The water is crystal clear and the bottom can be readily seen from the surface. Lobster feelers can be easily seen extending out from the crevices of the coral heads. Before long Hallan is expeditiously spearing one lobster after another.
No sooner would I spot a pair of feelers when Hallan would spot them as well and make a bee-line after them. I soon figured out that I had little chance of spearing any lobster of my own while following him around so I made it a point to look elsewhere from wherever he might be.
So that's how our morning went. There was little if any loitering going on at any one particular spot. We'd arrive at a reef... clear it out... and head off on over to the next reef. It soon became apparent to me that Hallan knew those offshore reefs like the back of his hands.
Occasionally Hallan would spear a grouper or some other fish. I in turn would spear an occasional lobster but not as many as to exceed the five that I'd previously agreed to fork over before I could claim any for myself.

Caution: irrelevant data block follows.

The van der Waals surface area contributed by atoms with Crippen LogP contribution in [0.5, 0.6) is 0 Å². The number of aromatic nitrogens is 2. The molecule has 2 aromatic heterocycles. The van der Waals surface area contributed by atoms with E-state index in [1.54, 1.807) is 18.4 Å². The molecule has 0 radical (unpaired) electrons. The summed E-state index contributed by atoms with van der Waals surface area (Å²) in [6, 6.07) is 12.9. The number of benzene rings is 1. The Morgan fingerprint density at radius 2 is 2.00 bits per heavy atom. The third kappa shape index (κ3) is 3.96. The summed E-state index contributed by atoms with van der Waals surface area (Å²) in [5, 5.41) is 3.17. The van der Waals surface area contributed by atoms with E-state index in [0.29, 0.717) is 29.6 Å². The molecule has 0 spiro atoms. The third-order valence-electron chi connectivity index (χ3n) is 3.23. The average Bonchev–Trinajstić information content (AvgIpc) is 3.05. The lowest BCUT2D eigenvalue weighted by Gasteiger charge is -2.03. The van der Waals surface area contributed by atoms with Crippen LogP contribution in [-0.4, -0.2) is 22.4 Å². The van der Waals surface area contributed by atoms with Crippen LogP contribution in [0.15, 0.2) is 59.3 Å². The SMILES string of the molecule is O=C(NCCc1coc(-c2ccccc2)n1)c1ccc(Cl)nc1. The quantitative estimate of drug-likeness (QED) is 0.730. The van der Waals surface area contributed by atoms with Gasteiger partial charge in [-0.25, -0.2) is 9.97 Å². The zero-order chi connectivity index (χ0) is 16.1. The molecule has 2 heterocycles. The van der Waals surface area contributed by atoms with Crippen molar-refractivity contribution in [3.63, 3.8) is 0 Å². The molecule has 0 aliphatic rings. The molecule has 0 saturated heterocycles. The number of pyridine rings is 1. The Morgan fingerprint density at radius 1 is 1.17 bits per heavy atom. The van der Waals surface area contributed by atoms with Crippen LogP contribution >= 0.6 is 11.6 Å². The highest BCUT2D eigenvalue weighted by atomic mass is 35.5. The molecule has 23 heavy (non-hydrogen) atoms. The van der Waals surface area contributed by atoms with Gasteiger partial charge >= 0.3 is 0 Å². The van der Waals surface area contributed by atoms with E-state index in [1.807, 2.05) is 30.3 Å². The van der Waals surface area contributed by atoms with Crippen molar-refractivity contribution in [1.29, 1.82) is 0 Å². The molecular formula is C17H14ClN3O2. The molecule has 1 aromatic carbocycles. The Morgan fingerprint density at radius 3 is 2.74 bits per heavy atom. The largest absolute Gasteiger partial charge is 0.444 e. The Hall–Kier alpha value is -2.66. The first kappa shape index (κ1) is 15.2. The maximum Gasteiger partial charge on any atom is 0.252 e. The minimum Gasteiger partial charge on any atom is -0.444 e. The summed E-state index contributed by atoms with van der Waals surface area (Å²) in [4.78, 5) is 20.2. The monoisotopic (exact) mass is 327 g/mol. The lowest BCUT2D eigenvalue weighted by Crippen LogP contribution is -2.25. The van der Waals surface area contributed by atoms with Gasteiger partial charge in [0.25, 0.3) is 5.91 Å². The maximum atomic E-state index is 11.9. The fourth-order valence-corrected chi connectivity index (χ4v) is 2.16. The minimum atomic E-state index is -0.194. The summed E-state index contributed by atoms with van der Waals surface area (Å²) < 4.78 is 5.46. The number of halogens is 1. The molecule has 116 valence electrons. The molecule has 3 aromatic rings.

But while diving on a reef at a depth of twenty-five feet or so, I happened to spot a large grouper lingering just inside a rocky crevice.
That ugly yet potentially tasty fish could have been nursing a hangover for all I know as it remained motionless beneath that coral ledge. Nevertheless I also happened to be in need of yet another breath of air at that moment and felt compelled to surface before making any attempt at spearing that lethargic fish.
So after slowly and methodically surfacing, while constantly equalizing the pressure exerted upon my eardrums, I paused at the surface long enough to fill my lungs full of air.
Unfortunately for me however, Hallan also happened to discover my grouper while I was up at the surface and proceeded to nonchalantly spear my grouper. In hindsight I gotta believe that he had a set of gills hidden behind his ears to compliment his scuba-tank type lungs for he seemed to be able to stay submerged forever.
Hallan could have easily passed for an NFL lineman for that's how big his arms and legs were. In addition he also had a massive girth belying his ability to dive.
In any event that big lug of a fish was obviously wounded and profusely bleeding for I could now see the water suddenly clouding up from where that fish must have been attempting to hide.
It took Hallan another two well-aimed stainless steel shanks to finally retrieve that mortally wounded grouper from deep inside that rocky crevice.